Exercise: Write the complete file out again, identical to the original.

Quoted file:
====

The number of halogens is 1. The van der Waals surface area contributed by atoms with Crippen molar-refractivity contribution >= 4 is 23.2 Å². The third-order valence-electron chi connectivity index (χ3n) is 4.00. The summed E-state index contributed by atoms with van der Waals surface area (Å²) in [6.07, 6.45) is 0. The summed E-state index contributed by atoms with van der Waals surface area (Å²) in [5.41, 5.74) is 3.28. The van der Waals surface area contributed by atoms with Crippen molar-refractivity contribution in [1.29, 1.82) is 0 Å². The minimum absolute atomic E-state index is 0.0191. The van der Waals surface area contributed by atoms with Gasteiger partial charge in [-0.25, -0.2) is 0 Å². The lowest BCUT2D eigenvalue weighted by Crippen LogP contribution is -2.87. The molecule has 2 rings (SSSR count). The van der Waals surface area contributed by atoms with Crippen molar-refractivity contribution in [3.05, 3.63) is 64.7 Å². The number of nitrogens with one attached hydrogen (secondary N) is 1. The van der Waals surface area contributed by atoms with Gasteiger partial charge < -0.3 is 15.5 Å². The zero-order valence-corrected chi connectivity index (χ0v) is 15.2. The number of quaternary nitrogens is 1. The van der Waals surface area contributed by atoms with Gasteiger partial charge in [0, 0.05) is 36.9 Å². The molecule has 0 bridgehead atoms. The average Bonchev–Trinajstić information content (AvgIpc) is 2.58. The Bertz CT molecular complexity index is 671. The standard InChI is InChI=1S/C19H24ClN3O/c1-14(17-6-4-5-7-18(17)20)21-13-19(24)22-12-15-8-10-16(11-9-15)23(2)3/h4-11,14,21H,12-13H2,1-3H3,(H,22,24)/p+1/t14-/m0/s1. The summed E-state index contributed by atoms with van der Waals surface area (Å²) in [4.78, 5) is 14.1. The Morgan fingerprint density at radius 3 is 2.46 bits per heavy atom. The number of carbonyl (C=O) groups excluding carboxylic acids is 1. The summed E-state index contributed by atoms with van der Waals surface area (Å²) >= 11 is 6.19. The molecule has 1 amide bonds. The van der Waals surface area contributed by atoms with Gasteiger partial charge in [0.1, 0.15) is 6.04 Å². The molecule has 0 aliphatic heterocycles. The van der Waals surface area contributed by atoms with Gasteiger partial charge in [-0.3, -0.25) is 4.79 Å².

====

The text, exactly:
The number of halogens is 1. The van der Waals surface area contributed by atoms with Crippen molar-refractivity contribution >= 4 is 23.2 Å². The third-order valence-electron chi connectivity index (χ3n) is 4.00. The summed E-state index contributed by atoms with van der Waals surface area (Å²) in [6.07, 6.45) is 0. The summed E-state index contributed by atoms with van der Waals surface area (Å²) in [5.41, 5.74) is 3.28. The van der Waals surface area contributed by atoms with Crippen molar-refractivity contribution in [1.29, 1.82) is 0 Å². The minimum absolute atomic E-state index is 0.0191. The van der Waals surface area contributed by atoms with Gasteiger partial charge in [-0.25, -0.2) is 0 Å². The lowest BCUT2D eigenvalue weighted by Crippen LogP contribution is -2.87. The molecule has 2 rings (SSSR count). The van der Waals surface area contributed by atoms with Crippen molar-refractivity contribution in [3.05, 3.63) is 64.7 Å². The number of nitrogens with one attached hydrogen (secondary N) is 1. The van der Waals surface area contributed by atoms with Gasteiger partial charge < -0.3 is 15.5 Å². The zero-order valence-corrected chi connectivity index (χ0v) is 15.2. The number of quaternary nitrogens is 1. The van der Waals surface area contributed by atoms with Gasteiger partial charge in [0, 0.05) is 36.9 Å². The molecule has 0 bridgehead atoms. The average Bonchev–Trinajstić information content (AvgIpc) is 2.58. The Bertz CT molecular complexity index is 671. The standard InChI is InChI=1S/C19H24ClN3O/c1-14(17-6-4-5-7-18(17)20)21-13-19(24)22-12-15-8-10-16(11-9-15)23(2)3/h4-11,14,21H,12-13H2,1-3H3,(H,22,24)/p+1/t14-/m0/s1. The summed E-state index contributed by atoms with van der Waals surface area (Å²) in [4.78, 5) is 14.1. The Morgan fingerprint density at radius 3 is 2.46 bits per heavy atom. The number of carbonyl (C=O) groups excluding carboxylic acids is 1. The summed E-state index contributed by atoms with van der Waals surface area (Å²) >= 11 is 6.19. The molecule has 1 amide bonds. The van der Waals surface area contributed by atoms with Gasteiger partial charge in [0.1, 0.15) is 6.04 Å². The molecule has 0 aliphatic heterocycles. The van der Waals surface area contributed by atoms with Gasteiger partial charge in [-0.3, -0.25) is 4.79 Å².